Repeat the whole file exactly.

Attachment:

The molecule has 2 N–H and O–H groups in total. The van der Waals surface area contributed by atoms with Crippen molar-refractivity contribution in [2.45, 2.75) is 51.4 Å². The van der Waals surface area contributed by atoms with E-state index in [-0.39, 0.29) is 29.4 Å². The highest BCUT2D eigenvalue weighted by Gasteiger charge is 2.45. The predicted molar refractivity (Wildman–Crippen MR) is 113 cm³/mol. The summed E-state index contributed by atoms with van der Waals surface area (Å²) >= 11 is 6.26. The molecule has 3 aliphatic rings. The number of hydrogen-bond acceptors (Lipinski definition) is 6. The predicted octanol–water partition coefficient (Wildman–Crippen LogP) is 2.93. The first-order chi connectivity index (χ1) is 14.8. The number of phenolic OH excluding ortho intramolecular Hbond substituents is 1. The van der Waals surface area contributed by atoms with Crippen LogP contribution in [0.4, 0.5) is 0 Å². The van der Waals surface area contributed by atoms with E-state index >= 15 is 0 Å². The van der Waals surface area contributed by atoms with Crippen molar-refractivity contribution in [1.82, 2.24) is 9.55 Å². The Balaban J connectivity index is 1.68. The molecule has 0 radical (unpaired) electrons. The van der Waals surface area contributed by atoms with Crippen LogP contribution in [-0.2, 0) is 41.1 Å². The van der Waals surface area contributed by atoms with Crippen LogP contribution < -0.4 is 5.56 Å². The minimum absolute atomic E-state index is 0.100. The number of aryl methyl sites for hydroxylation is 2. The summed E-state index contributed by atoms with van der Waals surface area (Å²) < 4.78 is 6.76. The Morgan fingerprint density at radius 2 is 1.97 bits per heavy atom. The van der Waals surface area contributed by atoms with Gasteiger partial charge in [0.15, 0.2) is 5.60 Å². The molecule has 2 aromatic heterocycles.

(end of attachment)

The molecule has 2 N–H and O–H groups in total. The van der Waals surface area contributed by atoms with Crippen molar-refractivity contribution in [2.45, 2.75) is 51.4 Å². The van der Waals surface area contributed by atoms with E-state index in [-0.39, 0.29) is 29.4 Å². The highest BCUT2D eigenvalue weighted by Gasteiger charge is 2.45. The predicted molar refractivity (Wildman–Crippen MR) is 113 cm³/mol. The summed E-state index contributed by atoms with van der Waals surface area (Å²) >= 11 is 6.26. The molecule has 3 aliphatic rings. The number of hydrogen-bond acceptors (Lipinski definition) is 6. The predicted octanol–water partition coefficient (Wildman–Crippen LogP) is 2.93. The first-order chi connectivity index (χ1) is 14.8. The number of phenolic OH excluding ortho intramolecular Hbond substituents is 1. The van der Waals surface area contributed by atoms with Crippen LogP contribution in [0.4, 0.5) is 0 Å². The van der Waals surface area contributed by atoms with E-state index >= 15 is 0 Å². The van der Waals surface area contributed by atoms with Crippen molar-refractivity contribution in [1.82, 2.24) is 9.55 Å². The Balaban J connectivity index is 1.68. The molecule has 0 radical (unpaired) electrons. The van der Waals surface area contributed by atoms with Crippen LogP contribution in [-0.2, 0) is 41.1 Å². The van der Waals surface area contributed by atoms with Crippen LogP contribution < -0.4 is 5.56 Å². The minimum absolute atomic E-state index is 0.100. The number of aryl methyl sites for hydroxylation is 2. The summed E-state index contributed by atoms with van der Waals surface area (Å²) < 4.78 is 6.76. The Morgan fingerprint density at radius 2 is 1.97 bits per heavy atom. The van der Waals surface area contributed by atoms with Gasteiger partial charge in [0.15, 0.2) is 5.60 Å². The molecule has 2 aromatic heterocycles.